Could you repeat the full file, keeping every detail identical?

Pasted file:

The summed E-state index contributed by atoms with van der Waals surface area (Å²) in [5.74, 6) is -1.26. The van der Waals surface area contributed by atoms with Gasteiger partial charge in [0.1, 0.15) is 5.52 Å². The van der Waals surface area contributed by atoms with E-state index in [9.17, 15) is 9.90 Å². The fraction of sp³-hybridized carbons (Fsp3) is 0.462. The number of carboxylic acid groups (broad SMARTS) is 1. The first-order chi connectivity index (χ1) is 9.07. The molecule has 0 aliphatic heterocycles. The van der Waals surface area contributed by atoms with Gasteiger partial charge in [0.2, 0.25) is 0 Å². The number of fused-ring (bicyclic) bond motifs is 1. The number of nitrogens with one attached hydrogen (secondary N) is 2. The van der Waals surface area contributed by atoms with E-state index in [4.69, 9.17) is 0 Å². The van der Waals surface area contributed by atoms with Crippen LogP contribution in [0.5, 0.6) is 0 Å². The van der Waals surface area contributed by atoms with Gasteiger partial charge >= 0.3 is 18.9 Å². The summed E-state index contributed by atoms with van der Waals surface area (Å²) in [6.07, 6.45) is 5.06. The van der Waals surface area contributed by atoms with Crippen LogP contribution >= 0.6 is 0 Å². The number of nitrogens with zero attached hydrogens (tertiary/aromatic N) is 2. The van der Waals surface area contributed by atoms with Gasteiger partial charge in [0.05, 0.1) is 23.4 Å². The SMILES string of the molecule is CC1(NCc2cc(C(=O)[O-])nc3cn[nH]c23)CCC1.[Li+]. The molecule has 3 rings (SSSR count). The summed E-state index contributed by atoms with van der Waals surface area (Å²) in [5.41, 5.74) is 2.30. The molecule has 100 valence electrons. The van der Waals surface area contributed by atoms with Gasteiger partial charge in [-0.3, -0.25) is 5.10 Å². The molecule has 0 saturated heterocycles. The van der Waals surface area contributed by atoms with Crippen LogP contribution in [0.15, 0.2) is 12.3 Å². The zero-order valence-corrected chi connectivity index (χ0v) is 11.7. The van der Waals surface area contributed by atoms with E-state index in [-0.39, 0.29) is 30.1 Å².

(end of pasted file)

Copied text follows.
The summed E-state index contributed by atoms with van der Waals surface area (Å²) in [5.74, 6) is -1.26. The van der Waals surface area contributed by atoms with Gasteiger partial charge in [0.1, 0.15) is 5.52 Å². The van der Waals surface area contributed by atoms with E-state index in [9.17, 15) is 9.90 Å². The fraction of sp³-hybridized carbons (Fsp3) is 0.462. The number of carboxylic acid groups (broad SMARTS) is 1. The first-order chi connectivity index (χ1) is 9.07. The molecule has 0 aliphatic heterocycles. The van der Waals surface area contributed by atoms with Gasteiger partial charge in [0.2, 0.25) is 0 Å². The number of fused-ring (bicyclic) bond motifs is 1. The number of nitrogens with one attached hydrogen (secondary N) is 2. The van der Waals surface area contributed by atoms with E-state index in [4.69, 9.17) is 0 Å². The van der Waals surface area contributed by atoms with Crippen LogP contribution in [0.5, 0.6) is 0 Å². The van der Waals surface area contributed by atoms with Gasteiger partial charge >= 0.3 is 18.9 Å². The summed E-state index contributed by atoms with van der Waals surface area (Å²) in [6.07, 6.45) is 5.06. The van der Waals surface area contributed by atoms with Crippen LogP contribution >= 0.6 is 0 Å². The number of nitrogens with zero attached hydrogens (tertiary/aromatic N) is 2. The van der Waals surface area contributed by atoms with Gasteiger partial charge in [0.05, 0.1) is 23.4 Å². The SMILES string of the molecule is CC1(NCc2cc(C(=O)[O-])nc3cn[nH]c23)CCC1.[Li+]. The molecule has 3 rings (SSSR count). The summed E-state index contributed by atoms with van der Waals surface area (Å²) in [5.41, 5.74) is 2.30. The molecule has 100 valence electrons. The van der Waals surface area contributed by atoms with Gasteiger partial charge in [-0.3, -0.25) is 5.10 Å². The molecule has 0 saturated heterocycles. The van der Waals surface area contributed by atoms with Crippen LogP contribution in [0.15, 0.2) is 12.3 Å². The zero-order valence-corrected chi connectivity index (χ0v) is 11.7. The van der Waals surface area contributed by atoms with E-state index in [-0.39, 0.29) is 30.1 Å².